Hi, I have a $1,000,000 first and a $750,000 second on my personal residence. I also have a $45,000 lien on my vehicle. Will I be barred from filing a Chapter 13 if my secured debt is almost $1,800,000? Are their exceptions to these limits, such as filing an adversarial action against the $1,000,000 first while in Chapter 13 and that amount not be counted?

I read somewhere concerning a proposal to not include the secured debts of a principal residence, did that pass?

ANSWER: Under those facts, you would not be eligible for Chapter 13.  Eligibility is based on the amounts owed on the date your case is filed, so filing an adversary against the first mortgage(for what, I don't know--but unless you were able to get a court to determine you don't owe them any money AND their lien is voided, it would still likely be over the debt limits anyway) would not alter your being over the limits when the case was filed.

The exception is that if the value of the property is less than the amount you owe on the first mortgage, the second mortgage could be treated as unsecured debt, but in your facts this wouldn't help because you'd be over the unsecured debt limit as well.

There is no law regarding exclusion of secured debts on a principal residence under 11 USC 109.

Mark J. Markus, Attorney at Law

Handling exclusively bankruptcy law cases in California since 1991.http://www.bklaw.com/ ---------- FOLLOW-UP ----------

Thanks for your prompt reply. I forgot to mention that my second was placed on my home by a private lender(relative) just over two years ago and the note was drafted much like a line of credit would be, so my actual draw against the recorded $750,000 deed of trust is less than $40,000.

Under those circumstances, how would I avoid be barred if my title shows a $750,000 lien, when in fact I really only owe much less? Can I just ignore that debt given that my relative would never foreclose, or even come into Bankruptcy to seek any type of payment, or should I file a substitution of trustee and show that debt ss satisfied to avoid confusion. I did at least want my relative to have some priority in the event of liquidation, but also do not want to be barred from a Chapter 13.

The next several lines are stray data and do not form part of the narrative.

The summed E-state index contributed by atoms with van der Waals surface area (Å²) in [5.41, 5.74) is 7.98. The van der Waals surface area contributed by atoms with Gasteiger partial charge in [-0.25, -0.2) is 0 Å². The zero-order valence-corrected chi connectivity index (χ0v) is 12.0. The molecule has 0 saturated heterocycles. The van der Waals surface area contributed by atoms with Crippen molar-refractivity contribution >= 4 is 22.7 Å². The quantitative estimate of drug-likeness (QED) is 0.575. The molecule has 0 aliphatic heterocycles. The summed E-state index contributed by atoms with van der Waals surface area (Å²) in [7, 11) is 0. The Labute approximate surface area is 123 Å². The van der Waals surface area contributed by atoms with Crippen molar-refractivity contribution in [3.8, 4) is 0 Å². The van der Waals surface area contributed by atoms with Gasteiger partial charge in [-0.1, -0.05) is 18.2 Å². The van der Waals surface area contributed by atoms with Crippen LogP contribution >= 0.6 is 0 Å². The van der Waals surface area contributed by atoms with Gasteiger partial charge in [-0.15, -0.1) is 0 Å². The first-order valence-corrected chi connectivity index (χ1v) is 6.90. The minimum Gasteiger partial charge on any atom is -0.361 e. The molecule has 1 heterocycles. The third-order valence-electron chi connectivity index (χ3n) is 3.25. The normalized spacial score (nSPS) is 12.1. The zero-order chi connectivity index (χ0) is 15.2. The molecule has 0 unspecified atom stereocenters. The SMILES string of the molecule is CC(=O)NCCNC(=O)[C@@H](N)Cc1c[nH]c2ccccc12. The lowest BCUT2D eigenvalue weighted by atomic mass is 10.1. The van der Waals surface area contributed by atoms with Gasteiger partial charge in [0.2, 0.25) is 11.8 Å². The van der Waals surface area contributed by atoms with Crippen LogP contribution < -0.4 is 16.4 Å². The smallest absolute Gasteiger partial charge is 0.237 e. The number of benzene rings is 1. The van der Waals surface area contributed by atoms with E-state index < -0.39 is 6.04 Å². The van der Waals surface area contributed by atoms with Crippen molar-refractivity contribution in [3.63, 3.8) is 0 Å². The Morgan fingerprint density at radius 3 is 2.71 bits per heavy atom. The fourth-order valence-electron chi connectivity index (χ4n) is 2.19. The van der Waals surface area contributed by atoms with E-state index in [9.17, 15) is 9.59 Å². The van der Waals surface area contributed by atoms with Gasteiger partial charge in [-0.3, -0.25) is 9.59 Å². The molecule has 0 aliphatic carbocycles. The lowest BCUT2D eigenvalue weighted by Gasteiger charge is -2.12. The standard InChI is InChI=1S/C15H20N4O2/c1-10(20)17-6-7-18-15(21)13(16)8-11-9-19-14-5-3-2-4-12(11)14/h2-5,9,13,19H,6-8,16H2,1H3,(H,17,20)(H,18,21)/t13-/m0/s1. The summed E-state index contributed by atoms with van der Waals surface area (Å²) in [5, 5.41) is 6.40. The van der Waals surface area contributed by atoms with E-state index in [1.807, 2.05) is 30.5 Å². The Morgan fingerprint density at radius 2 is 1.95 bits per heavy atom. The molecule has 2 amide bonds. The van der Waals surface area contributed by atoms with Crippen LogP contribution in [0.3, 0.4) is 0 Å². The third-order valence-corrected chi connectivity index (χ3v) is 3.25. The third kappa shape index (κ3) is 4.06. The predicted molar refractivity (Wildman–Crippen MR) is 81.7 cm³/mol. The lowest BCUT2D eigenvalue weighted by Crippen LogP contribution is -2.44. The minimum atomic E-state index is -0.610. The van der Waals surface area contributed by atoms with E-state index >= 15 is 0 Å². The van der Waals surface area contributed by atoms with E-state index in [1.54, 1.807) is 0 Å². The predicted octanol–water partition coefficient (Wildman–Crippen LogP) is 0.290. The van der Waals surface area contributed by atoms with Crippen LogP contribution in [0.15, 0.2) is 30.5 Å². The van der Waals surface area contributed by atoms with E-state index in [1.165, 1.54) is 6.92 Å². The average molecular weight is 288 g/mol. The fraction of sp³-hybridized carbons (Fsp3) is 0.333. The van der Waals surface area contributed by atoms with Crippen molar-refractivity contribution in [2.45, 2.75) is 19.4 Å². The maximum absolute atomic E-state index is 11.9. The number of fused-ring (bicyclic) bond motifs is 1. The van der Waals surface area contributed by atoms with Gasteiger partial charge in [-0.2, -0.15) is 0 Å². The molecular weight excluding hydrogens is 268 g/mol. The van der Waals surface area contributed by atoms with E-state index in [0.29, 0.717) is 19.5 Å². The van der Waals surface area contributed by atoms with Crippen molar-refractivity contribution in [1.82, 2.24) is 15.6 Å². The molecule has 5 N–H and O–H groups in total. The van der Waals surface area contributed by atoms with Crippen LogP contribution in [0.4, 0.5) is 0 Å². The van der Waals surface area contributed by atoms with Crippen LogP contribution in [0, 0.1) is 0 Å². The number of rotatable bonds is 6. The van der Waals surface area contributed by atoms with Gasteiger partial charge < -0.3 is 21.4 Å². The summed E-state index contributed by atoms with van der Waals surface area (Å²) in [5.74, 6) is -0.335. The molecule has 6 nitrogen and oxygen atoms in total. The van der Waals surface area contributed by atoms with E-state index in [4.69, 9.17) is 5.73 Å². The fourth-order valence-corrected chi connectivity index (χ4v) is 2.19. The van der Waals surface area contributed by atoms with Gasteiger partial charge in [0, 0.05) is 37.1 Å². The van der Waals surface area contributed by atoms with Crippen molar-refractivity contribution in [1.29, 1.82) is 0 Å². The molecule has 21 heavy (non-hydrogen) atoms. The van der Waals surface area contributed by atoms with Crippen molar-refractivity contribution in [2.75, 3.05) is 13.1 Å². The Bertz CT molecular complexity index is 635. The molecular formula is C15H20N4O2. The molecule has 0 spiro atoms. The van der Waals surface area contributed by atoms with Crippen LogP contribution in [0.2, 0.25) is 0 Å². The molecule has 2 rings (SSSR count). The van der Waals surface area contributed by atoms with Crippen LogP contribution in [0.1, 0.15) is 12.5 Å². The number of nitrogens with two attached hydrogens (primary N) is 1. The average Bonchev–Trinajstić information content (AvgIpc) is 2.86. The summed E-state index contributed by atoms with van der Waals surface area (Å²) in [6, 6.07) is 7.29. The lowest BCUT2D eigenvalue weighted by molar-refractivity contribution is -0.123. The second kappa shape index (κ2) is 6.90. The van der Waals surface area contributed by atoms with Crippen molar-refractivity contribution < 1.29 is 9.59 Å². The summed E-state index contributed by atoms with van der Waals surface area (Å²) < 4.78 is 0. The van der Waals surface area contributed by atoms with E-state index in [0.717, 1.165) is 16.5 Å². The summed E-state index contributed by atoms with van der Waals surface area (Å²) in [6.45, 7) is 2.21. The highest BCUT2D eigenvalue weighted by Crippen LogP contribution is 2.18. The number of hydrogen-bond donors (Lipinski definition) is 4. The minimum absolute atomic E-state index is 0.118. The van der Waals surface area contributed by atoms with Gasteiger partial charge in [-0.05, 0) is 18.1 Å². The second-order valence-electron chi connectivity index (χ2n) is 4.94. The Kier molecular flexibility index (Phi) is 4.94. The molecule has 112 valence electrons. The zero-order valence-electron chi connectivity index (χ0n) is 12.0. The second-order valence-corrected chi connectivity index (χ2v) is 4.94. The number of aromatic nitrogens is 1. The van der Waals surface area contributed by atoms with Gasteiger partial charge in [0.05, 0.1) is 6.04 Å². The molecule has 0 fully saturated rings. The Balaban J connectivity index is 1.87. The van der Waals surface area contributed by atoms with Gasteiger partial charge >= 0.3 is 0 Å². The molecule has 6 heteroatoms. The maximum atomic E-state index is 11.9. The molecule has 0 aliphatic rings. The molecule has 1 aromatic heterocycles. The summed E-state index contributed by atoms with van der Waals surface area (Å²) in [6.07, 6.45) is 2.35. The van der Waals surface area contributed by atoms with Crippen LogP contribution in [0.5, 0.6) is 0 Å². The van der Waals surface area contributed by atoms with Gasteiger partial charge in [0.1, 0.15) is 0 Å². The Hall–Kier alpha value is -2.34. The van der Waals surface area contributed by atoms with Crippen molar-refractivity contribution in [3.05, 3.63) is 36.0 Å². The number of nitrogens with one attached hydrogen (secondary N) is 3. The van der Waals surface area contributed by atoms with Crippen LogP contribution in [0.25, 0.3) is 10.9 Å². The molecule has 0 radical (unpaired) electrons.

And lastly would my arrears that I owe on the first be counted as secured or unsecured at the time of the filing($25,000) under 11 USC 109?

ANSWER: No, you cannot ignore the debt, unless your relative files a release of lien and signs a document stating you do not owe them any money.  On the new facts you state, only $40,000 would be secured and owed on that debt.  Title should not be showing a $750,000 lien.  You should discuss that with a real estate attorney because that is not my area of expertise.

If your first is exactly $1,000,000 and the second is $40,000, you may be OK for Chapter 13 depending on what other secured and unsecured debts you have.

---------- FOLLOW-UP ----------

Thanks again, are the arrears on the first considered secured or unsecured for Chapter 13 Debt limitations. The loan is for $1,000,000 but the arreas will be closer to $25,000 by the time of filing?
Geoff
 
Posts: 59
Joined: Thu Feb 13, 2014 3:18 pm

Chapter 13 Debt Limits

Postby jeric100 » Thu Dec 01, 2016 8:17 am

They are secured as they are part of the balance owed to the first.  The original loan amount is completely and utterly irrelevant.

Different courts have different interpretations of what to do if a loan is partially secured(e.g. if the value of your property was less than $1,000,000) so you need to consult with an attorney in the jurisdiction where you'd be filing.
jeric100
 
Posts: 49
Joined: Wed May 22, 2013 9:28 pm


Return to Bankruptcy Law

 


  • Related topics
    Replies
    Views
    Last post